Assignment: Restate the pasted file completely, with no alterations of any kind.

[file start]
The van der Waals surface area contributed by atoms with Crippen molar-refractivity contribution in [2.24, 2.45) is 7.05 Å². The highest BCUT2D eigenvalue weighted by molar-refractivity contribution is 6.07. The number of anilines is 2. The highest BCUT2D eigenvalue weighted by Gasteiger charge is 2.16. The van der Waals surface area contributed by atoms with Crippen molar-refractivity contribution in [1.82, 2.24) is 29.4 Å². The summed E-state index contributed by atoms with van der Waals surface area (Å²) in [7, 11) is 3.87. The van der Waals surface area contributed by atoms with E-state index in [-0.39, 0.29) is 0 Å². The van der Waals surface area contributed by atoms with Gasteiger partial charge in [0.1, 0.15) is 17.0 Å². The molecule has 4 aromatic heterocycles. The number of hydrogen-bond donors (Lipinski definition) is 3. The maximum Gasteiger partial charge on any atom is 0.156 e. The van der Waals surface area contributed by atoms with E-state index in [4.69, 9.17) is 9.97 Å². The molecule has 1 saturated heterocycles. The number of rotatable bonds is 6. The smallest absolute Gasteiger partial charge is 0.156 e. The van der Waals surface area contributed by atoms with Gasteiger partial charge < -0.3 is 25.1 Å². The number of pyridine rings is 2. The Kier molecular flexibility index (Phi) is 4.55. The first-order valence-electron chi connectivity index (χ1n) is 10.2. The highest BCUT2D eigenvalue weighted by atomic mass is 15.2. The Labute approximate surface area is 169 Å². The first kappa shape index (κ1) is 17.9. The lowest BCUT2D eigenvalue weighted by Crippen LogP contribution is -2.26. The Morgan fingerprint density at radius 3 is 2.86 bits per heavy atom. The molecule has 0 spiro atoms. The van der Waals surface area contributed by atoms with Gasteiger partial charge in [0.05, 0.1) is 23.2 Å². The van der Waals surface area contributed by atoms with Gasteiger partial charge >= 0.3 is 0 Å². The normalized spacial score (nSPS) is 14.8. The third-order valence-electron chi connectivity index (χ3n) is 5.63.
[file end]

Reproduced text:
The van der Waals surface area contributed by atoms with Crippen molar-refractivity contribution in [2.24, 2.45) is 7.05 Å². The highest BCUT2D eigenvalue weighted by molar-refractivity contribution is 6.07. The number of anilines is 2. The highest BCUT2D eigenvalue weighted by Gasteiger charge is 2.16. The van der Waals surface area contributed by atoms with Crippen molar-refractivity contribution in [1.82, 2.24) is 29.4 Å². The summed E-state index contributed by atoms with van der Waals surface area (Å²) in [7, 11) is 3.87. The van der Waals surface area contributed by atoms with E-state index in [-0.39, 0.29) is 0 Å². The van der Waals surface area contributed by atoms with Gasteiger partial charge in [0.1, 0.15) is 17.0 Å². The molecule has 4 aromatic heterocycles. The number of hydrogen-bond donors (Lipinski definition) is 3. The maximum Gasteiger partial charge on any atom is 0.156 e. The van der Waals surface area contributed by atoms with E-state index in [4.69, 9.17) is 9.97 Å². The molecule has 1 saturated heterocycles. The number of rotatable bonds is 6. The smallest absolute Gasteiger partial charge is 0.156 e. The van der Waals surface area contributed by atoms with Gasteiger partial charge < -0.3 is 25.1 Å². The number of pyridine rings is 2. The Kier molecular flexibility index (Phi) is 4.55. The first-order valence-electron chi connectivity index (χ1n) is 10.2. The highest BCUT2D eigenvalue weighted by atomic mass is 15.2. The Labute approximate surface area is 169 Å². The first kappa shape index (κ1) is 17.9. The lowest BCUT2D eigenvalue weighted by Crippen LogP contribution is -2.26. The Morgan fingerprint density at radius 3 is 2.86 bits per heavy atom. The molecule has 0 spiro atoms. The van der Waals surface area contributed by atoms with Gasteiger partial charge in [0.05, 0.1) is 23.2 Å². The van der Waals surface area contributed by atoms with Gasteiger partial charge >= 0.3 is 0 Å². The normalized spacial score (nSPS) is 14.8. The third-order valence-electron chi connectivity index (χ3n) is 5.63.